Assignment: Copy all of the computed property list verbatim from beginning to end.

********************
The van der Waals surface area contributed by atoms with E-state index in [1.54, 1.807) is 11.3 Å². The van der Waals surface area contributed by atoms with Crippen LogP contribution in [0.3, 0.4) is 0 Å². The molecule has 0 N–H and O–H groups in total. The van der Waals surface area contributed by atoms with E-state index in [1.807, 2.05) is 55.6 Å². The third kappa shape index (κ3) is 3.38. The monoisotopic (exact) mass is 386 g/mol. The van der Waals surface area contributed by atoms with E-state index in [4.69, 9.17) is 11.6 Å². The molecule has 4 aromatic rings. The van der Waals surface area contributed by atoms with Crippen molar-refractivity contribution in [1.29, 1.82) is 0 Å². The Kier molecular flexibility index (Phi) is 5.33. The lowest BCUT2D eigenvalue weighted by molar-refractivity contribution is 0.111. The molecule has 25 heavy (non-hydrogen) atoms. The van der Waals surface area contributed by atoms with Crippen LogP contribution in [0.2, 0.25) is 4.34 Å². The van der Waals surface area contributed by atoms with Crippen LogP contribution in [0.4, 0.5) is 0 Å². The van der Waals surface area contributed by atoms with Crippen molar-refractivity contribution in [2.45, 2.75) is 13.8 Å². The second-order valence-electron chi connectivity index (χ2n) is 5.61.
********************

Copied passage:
The van der Waals surface area contributed by atoms with E-state index in [1.54, 1.807) is 11.3 Å². The van der Waals surface area contributed by atoms with Crippen LogP contribution in [0.3, 0.4) is 0 Å². The molecule has 0 N–H and O–H groups in total. The van der Waals surface area contributed by atoms with E-state index in [1.807, 2.05) is 55.6 Å². The third kappa shape index (κ3) is 3.38. The monoisotopic (exact) mass is 386 g/mol. The van der Waals surface area contributed by atoms with E-state index in [4.69, 9.17) is 11.6 Å². The molecule has 4 aromatic rings. The van der Waals surface area contributed by atoms with Crippen molar-refractivity contribution in [1.29, 1.82) is 0 Å². The Kier molecular flexibility index (Phi) is 5.33. The lowest BCUT2D eigenvalue weighted by molar-refractivity contribution is 0.111. The molecule has 25 heavy (non-hydrogen) atoms. The van der Waals surface area contributed by atoms with Crippen LogP contribution in [0.2, 0.25) is 4.34 Å². The van der Waals surface area contributed by atoms with Crippen LogP contribution in [0.4, 0.5) is 0 Å². The van der Waals surface area contributed by atoms with Crippen molar-refractivity contribution in [2.45, 2.75) is 13.8 Å². The second-order valence-electron chi connectivity index (χ2n) is 5.61.